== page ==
This predicament is hardly unique. Wages and salaries are stagnating across the industrial world. What's surprising is that even a country famous for its smart and transparent leadership has been unable to prevent the gains of globalization from flowing mostly to rich individuals and multinational corporations. In its bid to adapt Singapore's economy to international competition, the government has tried hard to reduce business costs. This has meant slashing labor prices, which has helped push wages down. According to official figures, over the past five years Singapore's wealthiest 10 percent have seen their income rise by 2.3 percent annually (and that doesn't include nonwage earnings such as capital gains or dividends). At the same time, the poorest 10 percent have suffered a staggering 4.3 percent drop in their salaries each year. The government has also allowed employers to cut their contributions to Singapore's Central Provident Fund, which pays for pensions, public housing, medical expenses and education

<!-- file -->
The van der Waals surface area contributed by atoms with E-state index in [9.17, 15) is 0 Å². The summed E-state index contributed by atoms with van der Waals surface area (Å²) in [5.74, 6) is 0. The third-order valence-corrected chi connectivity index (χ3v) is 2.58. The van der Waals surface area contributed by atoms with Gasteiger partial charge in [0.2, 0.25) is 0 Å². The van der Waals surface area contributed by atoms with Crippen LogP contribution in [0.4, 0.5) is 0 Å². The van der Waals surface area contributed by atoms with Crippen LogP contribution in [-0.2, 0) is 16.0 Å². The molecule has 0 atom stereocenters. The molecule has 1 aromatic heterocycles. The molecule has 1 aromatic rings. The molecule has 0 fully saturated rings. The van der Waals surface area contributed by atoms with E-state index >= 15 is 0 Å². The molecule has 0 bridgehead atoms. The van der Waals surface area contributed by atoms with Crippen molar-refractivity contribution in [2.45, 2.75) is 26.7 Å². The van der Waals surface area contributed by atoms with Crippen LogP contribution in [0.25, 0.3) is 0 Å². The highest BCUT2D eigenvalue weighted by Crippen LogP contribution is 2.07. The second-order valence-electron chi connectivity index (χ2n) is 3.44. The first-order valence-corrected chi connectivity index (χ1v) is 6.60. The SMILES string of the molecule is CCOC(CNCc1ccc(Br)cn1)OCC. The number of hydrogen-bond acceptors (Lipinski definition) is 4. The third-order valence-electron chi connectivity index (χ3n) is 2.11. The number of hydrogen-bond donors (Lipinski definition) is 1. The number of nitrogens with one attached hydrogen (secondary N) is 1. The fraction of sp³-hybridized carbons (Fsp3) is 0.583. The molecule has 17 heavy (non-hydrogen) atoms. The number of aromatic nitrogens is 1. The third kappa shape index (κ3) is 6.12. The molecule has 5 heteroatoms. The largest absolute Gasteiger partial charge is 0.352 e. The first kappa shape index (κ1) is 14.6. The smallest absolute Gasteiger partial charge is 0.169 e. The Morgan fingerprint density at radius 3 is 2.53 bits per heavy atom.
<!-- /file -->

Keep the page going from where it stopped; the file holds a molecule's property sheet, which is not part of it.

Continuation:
There's only one problem: average citizens have yet to reap the benefits. New statistics reveal that middle-class households have tasted none of Singapore's spectacular growth, and that the island's poorest 30 percent are worse off than they were five years ago. "Although we have seen very strong growth, we're experiencing this new phenomenon of median real-wage stagnation and low-income decline," says Yeoh Lam Keong, vice president of the Economic Society of Singapore.
Together, these factors have led to lower-than-expected private consumption, which has risen by just 3 percent in the past two years. "Private consumer spending has been the weak link in this current expansion," says Chua Hak Bin, an economist at Citigroup Global Markets in Singapore. This has, in turn, stung Singapore's large retail sector. "It is evident that [they] are not the big winners from high growth," says Manu Bhaskaran, a director of the U.S.-based Centennial Group.